The globalization of cultures is mirrored and partly anticipated in the global performance landscape that increasingly functions within a framework of transcultural entanglements. Interweaving cultures in performance does not mean erasing their differences or homogenizing them. Rather, because of the multiple states of in-betweenness elaborated above, performances are particularly suitable as sites for different cultures to meet and negotiate their relationships through various processes of interweaving that result in something completely new and beyond the scope of any single participating culture.

The state of in-betweenness into which the performance transfers its participants allows them to anticipate and experience a future wherein the journey itself, the permanence of transition, and the state of liminality constitutes the goal. What is here perceived as aesthetic experience will be experienced as everyday life in the future.

Interweaving cultures in performance can thus be described as an aesthetic ‘Vor-Schein’, as the philosopher Ernst Bloch put it:12 an anticipation in and by the arts of something that will become social reality much later, if at all. In this case, such an anticipation is not based on particular contents, ideologies, Weltanschauungen, and so on, but on the very processes of interweaving cultures that occur in performance. Here, moving between cultures is celebrated as a state of in-betweenness that will change spaces, disciplines, and the subject as well as her/his body in a way that exceeds the imaginable.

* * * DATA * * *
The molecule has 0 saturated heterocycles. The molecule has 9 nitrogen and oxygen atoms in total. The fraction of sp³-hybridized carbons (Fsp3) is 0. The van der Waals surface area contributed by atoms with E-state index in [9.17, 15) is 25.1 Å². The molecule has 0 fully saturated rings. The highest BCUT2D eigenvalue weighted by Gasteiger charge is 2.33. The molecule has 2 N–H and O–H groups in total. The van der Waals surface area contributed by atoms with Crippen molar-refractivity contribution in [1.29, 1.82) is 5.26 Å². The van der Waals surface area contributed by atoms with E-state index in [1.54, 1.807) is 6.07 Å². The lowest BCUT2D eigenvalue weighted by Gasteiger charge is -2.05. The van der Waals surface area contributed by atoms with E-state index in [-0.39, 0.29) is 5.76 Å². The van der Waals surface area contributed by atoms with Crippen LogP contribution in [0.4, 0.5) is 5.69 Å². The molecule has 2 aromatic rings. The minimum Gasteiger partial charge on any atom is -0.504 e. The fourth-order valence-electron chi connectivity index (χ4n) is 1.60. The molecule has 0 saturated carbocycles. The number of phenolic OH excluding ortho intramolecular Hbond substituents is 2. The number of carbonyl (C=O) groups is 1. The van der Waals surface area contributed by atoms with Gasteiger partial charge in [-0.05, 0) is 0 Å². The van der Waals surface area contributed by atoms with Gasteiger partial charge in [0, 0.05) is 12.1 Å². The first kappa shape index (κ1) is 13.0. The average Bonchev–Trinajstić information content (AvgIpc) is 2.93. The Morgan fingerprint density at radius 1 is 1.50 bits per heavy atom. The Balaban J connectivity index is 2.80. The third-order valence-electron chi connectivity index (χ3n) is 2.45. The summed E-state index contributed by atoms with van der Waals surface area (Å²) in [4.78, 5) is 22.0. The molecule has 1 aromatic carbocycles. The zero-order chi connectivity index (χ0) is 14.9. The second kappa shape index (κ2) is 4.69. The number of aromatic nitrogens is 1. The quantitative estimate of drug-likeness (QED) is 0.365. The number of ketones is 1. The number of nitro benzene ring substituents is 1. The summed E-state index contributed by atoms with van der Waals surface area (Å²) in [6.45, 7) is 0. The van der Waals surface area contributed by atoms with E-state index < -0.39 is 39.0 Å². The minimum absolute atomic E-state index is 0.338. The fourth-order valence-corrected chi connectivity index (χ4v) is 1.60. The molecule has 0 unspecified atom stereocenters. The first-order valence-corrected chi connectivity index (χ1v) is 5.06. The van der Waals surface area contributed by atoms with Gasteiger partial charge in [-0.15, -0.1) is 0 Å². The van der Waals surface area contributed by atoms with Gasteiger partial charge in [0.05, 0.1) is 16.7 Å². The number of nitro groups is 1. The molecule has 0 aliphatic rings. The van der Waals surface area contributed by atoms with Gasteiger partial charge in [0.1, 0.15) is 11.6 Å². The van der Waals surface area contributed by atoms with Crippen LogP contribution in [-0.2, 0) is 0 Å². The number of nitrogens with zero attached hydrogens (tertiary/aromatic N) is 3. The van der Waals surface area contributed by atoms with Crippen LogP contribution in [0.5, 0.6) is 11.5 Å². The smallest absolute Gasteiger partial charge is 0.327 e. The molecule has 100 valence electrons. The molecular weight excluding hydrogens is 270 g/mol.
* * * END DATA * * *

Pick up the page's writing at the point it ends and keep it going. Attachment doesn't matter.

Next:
By interweaving cultures without erasing their differences, performances, as sites of in-betweenness, are able to constitute new realities – realities of the future, where the state of being in-between describes the ‘normal’ state of the citizens of this world.

  1. Ernst Bloch, Ästhetik des Vor-Scheins, 2 vols. (Frankfurt am Main: Suhrkamp, 1974). []

Comments

  1. What is an image? | Abe I Read Today, November 3, 2010

    […] Fischer-Lichte, Erika. 2010. Interweaving Cultures in Performance: Different States of In-between. Interweaving Performance Cultures (August 11, 2010), http://journal.interweaving-performance-cultures.com/2010/08/interweaving-cultures-in-performance/. […]

  2. Dialogue: Erika Fischer-Lichte and Rustom Bharucha - Textures, August 6, 2011

    […] this so completely new? First, if we go deep into history, we find that an exchange between theatrical forms of neighbouring cultures has happened wherever we have some evidence of theatre. In Europe, of course – just to look at […]

You must be logged in to post a comment.